EU's industrial strategy is being wrecked by coronavirus: Andy Home

German zinc producer Metallwerk Dinslaken (MWD) has just announced it is closing.

Image used for illustrative purpose. An employee uses a precious metals analyser on gold bars at AGR (African Gold Refinery) in Entebbe, Uganda, October 4, 2018.

Image used for illustrative purpose. An employee uses a precious metals analyser on gold bars at AGR (African Gold Refinery) in Entebbe, Uganda, October 4, 2018.

REUTERS/Baz Ratner

(The opinions expressed here are those of the author, a columnist for Reuters.)

LONDON, May 20 (Reuters) - German zinc producer Metallwerk Dinslaken (MWD) has just announced it is closing.

You'd be forgiven for not noticing.

The news didn't register with the London Metal Exchange (LME) zinc price CMZN3 . The company is too small with just 41 employees and annual production of 25,000 tonnes, a metallic drop in the 13.5-million-tonne global zinc ocean. 

It's also a secondary processor, converting scrap back into refined metal, and the notoriously opaque recycling sector doesn't feature much in zinc's market narrative.

Yet companies such as MWD are supposed to be the beating heart of the European Union's (EU) newly-unveiled industrial strategy.

The "European Green Deal", aimed at climate neutrality by 2050, will "need a secure supply of clean and affordable energy and raw materials". ("A new industrial strategy for Europe", European Commission, March 20, 2020).

The EU's revitalised "raw materials initiative" places great emphasis on the role of recycling as a way of reducing reliance on imported metals to feed the region's manufacturing sector.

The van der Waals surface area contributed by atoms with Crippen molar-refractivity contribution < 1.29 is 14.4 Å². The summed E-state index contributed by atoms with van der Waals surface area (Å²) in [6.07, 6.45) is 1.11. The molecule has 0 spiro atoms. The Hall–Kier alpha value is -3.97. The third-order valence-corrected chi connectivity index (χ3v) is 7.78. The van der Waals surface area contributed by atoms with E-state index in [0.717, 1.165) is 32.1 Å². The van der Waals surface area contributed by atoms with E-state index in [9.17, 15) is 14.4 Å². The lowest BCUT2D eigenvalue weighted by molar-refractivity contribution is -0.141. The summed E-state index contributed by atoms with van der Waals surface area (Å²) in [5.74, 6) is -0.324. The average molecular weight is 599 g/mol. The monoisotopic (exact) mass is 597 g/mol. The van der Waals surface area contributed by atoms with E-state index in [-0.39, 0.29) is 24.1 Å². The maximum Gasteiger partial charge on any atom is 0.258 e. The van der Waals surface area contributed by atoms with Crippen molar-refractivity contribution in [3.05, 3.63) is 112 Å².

None of which is going to help MWD, which is caught between a collapse in scrap collection networks and a collapse in demand for its products.

COVID-19 is taking a rising toll on what remains of Europe's metal production capacity, particularly in the recycling sector. We could be seeing a rerun of the global financial crisis, which saw a major migration of the world's metals smelting capacity to China.

That is not part of European leaders' vision for the future of their industrial sector.


Europe's new resource activism is fired by dreams of electric vehicles and battery metals such as lithium, cobalt and nickel.

"We are making significant progress in becoming self-sufficient in the lithium industry," said European Commission vice-president Maros Sefcovic after a virtual meeting of the European Battery Alliance.

Four sustainable mining projects are now underway with the goal of meeting 80% of Europe's lithium needs in the battery sector by 2025, he said. ("The European Battery Alliance to support EU's post coronavirus recovery," May 19, 2020).

The Battery Alliance might also want to consider the fate of Recylex's German operations, which have just been placed under bankruptcy protection.

No conventional vehicle can start without a lead-acid battery. Even most electric vehicles need one for basic start, lighting and software functions.

Lead's super-high recycling rates make it the sort of circular economy material so prized by the European Union.

However, the Weser-Metall lead smelter in Nordenham has been out of action since March, it too suffering from the double blow of broken scrap supply chains and plummeting demand and prices.

With annual production of around 100,000 tonnes of metal, fed by recycled lead-acid batteries, Nordenham is one of Europe's last big "urban miners" in the lead sector.

It may yet survive as might the other zinc and lead recycling components of Recylex' German arm but gone is the French company's concept of a pan-European integrated supply chain.